I was hoping someone might comment on whether striking the kerb with a pedal while riding fix wheel was likely to result in a rapid dismount. I've never used fix.

iviehoff
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Re: Self-infliction

Postby iviehoff » 11 Sep 2013, 3:32pm

thirdcrank wrote:It sounds to me that if there was a fault, it was on the part of the rider, rather than their bike.

What I was suggesting was, that the rider was foolish to choose such a bike on which to ride in such a manner. What the cyclist did at the crossing wasn't specially stupid or anything, but on such a bike the level of risk appears to have been greatly elevated. I squeeze through narrow gaps from time to time, but then it doesn't matter so much if occasionally I hid the kerb with my pedal.

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Si
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Re: Self-infliction

Postby Si » 11 Sep 2013, 4:09pm

And both at the same time?


Clipless pedals make great sense on a fixed - I find it much easier to ride mine with my SPDs on, much less danger of losing a foot when spinning fast or leg braking.

And as others have said, fixed and/or clipless is perfectly fine if used properly. I would suggest in this case you ought to be blaming the bad workman not the tools :wink:

MartinC
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Re: Self-infliction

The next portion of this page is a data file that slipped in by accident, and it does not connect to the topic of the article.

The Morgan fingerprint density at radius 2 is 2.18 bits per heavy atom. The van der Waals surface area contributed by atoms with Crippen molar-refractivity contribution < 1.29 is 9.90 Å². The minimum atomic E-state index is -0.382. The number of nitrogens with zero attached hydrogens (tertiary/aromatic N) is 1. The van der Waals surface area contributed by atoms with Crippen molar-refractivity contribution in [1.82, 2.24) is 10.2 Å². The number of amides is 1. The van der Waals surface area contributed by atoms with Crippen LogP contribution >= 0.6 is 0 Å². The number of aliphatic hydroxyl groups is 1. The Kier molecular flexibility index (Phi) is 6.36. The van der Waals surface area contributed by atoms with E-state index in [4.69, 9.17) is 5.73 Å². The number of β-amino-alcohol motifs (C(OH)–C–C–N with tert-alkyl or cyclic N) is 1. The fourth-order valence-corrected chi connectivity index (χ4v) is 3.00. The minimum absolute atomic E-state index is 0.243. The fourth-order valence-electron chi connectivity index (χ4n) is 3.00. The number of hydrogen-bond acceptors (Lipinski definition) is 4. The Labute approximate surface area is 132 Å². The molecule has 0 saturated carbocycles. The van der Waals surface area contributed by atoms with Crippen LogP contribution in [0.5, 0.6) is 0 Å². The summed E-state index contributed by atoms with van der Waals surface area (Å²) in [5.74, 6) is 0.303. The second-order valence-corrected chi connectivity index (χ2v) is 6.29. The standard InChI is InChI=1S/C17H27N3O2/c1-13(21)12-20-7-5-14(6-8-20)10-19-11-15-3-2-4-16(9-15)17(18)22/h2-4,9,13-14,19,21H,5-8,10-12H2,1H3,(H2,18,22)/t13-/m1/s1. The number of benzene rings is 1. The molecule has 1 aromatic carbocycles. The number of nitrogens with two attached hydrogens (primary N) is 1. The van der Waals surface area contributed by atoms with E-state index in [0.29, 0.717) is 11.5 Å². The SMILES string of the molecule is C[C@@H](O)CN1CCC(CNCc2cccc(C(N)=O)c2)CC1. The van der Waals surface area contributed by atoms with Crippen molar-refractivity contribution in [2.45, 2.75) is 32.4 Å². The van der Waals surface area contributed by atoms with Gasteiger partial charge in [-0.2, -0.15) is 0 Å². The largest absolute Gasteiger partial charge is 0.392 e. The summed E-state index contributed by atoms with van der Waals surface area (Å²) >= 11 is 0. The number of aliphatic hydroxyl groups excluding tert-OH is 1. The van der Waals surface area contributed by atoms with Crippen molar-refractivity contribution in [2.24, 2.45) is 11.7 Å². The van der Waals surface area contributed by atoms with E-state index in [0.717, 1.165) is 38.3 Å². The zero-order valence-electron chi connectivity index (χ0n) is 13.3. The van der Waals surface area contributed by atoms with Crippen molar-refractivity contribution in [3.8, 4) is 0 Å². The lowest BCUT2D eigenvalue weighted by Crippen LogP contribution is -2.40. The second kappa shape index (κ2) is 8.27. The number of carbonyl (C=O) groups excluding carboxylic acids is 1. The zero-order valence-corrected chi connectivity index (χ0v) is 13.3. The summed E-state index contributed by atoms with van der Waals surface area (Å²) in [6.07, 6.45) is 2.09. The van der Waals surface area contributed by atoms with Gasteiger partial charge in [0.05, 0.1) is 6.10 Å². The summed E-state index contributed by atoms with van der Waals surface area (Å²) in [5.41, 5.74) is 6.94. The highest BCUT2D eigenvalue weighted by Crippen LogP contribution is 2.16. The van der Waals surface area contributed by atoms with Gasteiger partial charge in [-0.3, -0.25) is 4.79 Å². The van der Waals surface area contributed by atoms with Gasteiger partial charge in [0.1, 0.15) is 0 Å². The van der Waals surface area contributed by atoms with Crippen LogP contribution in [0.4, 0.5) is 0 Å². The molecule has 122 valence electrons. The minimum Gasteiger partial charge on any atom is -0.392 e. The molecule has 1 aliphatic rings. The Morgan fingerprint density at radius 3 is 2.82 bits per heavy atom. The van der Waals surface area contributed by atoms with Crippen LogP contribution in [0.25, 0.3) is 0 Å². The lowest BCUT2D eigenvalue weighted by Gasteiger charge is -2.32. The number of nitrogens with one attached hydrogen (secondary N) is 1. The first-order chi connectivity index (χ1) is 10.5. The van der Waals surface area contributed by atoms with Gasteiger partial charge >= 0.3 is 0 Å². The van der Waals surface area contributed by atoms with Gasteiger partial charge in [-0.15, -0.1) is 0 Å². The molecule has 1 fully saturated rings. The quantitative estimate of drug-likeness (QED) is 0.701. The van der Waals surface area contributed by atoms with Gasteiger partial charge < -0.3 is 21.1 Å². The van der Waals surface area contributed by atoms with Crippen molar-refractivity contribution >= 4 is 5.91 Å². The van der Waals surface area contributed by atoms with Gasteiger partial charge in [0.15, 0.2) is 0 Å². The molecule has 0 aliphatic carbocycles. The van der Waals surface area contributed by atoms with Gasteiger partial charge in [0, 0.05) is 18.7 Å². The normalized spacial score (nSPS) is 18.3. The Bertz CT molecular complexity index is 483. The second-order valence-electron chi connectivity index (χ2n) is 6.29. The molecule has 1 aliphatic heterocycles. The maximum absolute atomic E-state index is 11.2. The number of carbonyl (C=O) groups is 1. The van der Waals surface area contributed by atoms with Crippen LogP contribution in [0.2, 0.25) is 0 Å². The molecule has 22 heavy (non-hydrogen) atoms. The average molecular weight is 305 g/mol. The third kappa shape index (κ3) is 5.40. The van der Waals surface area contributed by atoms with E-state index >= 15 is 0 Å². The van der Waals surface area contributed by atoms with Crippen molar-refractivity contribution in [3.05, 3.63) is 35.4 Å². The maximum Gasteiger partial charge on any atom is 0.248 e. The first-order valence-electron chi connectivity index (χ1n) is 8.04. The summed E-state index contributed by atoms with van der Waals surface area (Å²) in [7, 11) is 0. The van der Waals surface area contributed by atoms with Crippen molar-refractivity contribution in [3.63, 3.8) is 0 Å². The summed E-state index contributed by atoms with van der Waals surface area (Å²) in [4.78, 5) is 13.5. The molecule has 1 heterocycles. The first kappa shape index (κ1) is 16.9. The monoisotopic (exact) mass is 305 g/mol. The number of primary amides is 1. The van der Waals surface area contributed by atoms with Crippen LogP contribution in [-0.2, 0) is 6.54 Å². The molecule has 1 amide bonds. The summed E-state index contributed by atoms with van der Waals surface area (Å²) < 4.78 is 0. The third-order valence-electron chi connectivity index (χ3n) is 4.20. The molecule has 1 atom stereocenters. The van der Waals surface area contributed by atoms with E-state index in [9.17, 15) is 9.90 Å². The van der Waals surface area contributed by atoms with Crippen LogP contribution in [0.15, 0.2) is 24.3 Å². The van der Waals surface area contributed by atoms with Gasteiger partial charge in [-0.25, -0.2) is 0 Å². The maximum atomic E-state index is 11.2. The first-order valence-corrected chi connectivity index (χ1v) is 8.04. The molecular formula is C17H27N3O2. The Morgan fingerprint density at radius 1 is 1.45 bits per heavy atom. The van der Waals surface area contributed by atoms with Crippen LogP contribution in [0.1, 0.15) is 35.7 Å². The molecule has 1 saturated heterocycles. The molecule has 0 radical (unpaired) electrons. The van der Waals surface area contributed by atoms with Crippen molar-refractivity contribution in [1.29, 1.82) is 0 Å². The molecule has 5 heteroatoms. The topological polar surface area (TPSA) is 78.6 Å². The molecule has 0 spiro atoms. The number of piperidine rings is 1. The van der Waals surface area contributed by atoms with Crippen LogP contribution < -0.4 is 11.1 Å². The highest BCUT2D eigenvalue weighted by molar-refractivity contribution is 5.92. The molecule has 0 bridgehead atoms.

Postby MartinC » 11 Sep 2013, 4:16pm

Iviehoff, it wasn't particularly aimed at you but at the general tenor of the thread - strongly expressed disapproval of others equipment choice. My point is that any bicycle is inherently unstable and it requires a good degree of skill to ride it. Anyone who doesn't ride one could say that it's a totally inappropriate choice of equipment for you to use for the journey you described above and any pratfall you have serves you right. Equally you can mock anyone who chooses to ride fixed because it requires a degree of skill you choose not to be proficient in. I don't see much difference between either the non-cyclist's or your position.

tyred
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Re: Self-infliction

Postby tyred » 11 Sep 2013, 4:24pm

Admittedly I don't ride in central London but if I'm in situations where fine control of a bike is required, I would take fixed wheel over freewheel every time. Far from having less control, you have more control.* There is a learning curve with riding fixed but it is worth it.

Any two wheeled vehicle is fundamentally unstable and liable to fall over if the rider makes a mistake or lacks the necessary skills to use it in the first place.

*assuming it is a proper bike with sensible gear ratio, normal width bars and at least one brake and not some fashion victim steed with a track racing gear ratio, no brakes and ridiculously narrow bars.